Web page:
Dorothy: Well, here we are, Matthew. This is the first time our employees have been given sight of their annual appraisals and had the opportunity to comment on them. You’ve seen my assessment of you and I’d like to hear your response. What have you to say?
Matthew: Plenty. First I want to know what happened to the corresponding documents in respect of earlier years.
Dorothy: They’ve all been destroyed, in order to give us a fresh start.
Matthew: I think you mean they’ve been scrapped to cover possible embarrassment. What did you say about me for the rest of the time I’ve worked under you?
Dorothy: That’s no longer relevant.
Matthew: I’ll bet it isn’t. My guess is you’ve said some nasty things, probably so you could keep me in this department instead of encouraging my transfer to some spot where I wouldn’t be treated like a galley slave.
Dorothy: I can’t believe I heard that, Matthew. If all the galley slaves had worked the way you do, the vessels wouldn’t have moved from their starting points.
Matthew: What’s wrong with the way I work?
Dorothy: It’s more a question of the way you don’t work. Let me be frank here. We expect our staff members to show at least a little get up and go. Now, ever since you came under my wing, it’s been obvious to me that even though your bar of ambition is set at rock bottom, you have persistently failed to clear it. You don’t seem inclined to make use of your education, so why did you go to university?
Matthew: No problem explaining that. It was a way of not going to work for another three years.
Dorothy: That’s exactly what I mean. You were unemployed for some time and now that you have a job, you appear to be intent on doing as little as possible.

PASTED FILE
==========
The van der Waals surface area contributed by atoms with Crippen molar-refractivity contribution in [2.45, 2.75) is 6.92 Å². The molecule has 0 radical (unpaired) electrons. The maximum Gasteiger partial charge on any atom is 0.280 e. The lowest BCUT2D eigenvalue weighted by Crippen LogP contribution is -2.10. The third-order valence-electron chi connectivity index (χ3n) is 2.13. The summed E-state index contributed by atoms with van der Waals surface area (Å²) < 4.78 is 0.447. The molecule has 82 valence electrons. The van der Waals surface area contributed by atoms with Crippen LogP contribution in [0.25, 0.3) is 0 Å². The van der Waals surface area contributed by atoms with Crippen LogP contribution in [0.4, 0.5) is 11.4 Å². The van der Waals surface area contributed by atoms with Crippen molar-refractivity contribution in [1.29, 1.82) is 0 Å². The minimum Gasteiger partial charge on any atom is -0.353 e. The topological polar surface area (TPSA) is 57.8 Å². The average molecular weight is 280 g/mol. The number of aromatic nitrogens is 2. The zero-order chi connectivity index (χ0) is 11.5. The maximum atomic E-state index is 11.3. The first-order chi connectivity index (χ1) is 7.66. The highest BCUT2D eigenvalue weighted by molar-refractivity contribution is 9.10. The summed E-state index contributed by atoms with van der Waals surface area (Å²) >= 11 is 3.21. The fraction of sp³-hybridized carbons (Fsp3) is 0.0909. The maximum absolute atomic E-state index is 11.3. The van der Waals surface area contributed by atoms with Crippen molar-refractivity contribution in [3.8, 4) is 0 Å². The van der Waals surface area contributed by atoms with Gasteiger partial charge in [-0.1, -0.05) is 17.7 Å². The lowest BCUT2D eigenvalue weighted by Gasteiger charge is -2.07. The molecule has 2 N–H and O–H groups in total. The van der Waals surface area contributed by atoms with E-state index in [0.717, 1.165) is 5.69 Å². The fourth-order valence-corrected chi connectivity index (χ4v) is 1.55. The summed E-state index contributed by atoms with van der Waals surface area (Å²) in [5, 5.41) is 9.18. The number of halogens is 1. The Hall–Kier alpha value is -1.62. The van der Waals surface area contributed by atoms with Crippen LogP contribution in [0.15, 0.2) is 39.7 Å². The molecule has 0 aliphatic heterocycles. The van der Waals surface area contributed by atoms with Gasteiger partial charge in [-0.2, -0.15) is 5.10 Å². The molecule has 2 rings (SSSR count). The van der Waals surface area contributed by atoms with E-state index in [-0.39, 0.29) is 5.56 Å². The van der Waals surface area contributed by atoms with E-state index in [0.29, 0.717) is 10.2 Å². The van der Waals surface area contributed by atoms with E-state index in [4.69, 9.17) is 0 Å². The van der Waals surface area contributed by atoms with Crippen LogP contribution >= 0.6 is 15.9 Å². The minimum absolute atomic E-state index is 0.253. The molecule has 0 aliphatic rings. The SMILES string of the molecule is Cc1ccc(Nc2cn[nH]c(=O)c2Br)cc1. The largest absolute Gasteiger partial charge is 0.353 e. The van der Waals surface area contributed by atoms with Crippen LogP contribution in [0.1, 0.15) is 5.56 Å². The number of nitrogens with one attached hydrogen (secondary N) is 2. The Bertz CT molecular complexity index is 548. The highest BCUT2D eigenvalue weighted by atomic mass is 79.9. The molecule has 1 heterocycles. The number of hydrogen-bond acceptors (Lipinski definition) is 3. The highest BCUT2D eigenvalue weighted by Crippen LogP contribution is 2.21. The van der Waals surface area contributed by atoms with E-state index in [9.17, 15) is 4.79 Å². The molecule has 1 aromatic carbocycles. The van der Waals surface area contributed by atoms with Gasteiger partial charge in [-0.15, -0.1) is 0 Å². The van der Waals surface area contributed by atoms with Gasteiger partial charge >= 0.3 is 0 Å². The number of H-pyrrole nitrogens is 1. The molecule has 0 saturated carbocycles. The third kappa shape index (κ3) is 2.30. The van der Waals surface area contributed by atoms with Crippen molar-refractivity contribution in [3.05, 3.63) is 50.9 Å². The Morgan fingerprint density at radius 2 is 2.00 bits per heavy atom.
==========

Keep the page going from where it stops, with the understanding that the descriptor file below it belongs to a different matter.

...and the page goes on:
Matthew: If that were true, it would be understandable. I mean, if you’re never going to be satisfied with my work, then the less I do, the better. That limits your scope for criticism, right?
Dorothy: That’s an original idea. Maybe the first one you’ve had since joining us. However, your attitude doesn’t do much for our productivity. It’s my opinion that you’re just coasting.
Matthew: What do you mean by that?
Dorothy: That you’re trying to get through life with as little effort as possible.
Matthew: It’s another point that would be easy to comprehend, if you were right.
Dorothy: Why would it be easy?
Matthew: Look, Dot –
Dorothy: It’s Dorothy, and don’t forget that.
Matthew: Okay. What I mean is if I were coasting, I would simply be anticipating events.
Dorothy: How do you make that out?
Matthew: It’s plain enough. We all know that the advance of technology is going to put nearly everybody in this dump out of work in the next three or four years. I’m merely getting used to doing next to nothing before we’re all in that position, you included. Listen, Dot –
Dorothy: It’s Dorothy. How many more times?
Matthew: Okay, Dorothy. I have a delicate constitution. I’m used to the finer things in life. A touch of elegance is what I need and what do I get here? Just look around this place and what do you see? I’ll tell you. A bunch of weirdos. Grubby, smelly, bearded and stubble-faced types with hair halfway down their backs, ‘Builder’ stamped across their foreheads and muscles in their spit – and the men are no better.
Dorothy: Well, maybe you shouldn’t work in a perfume factory. Anyway, you won’t be doing it after today. You’re fired.
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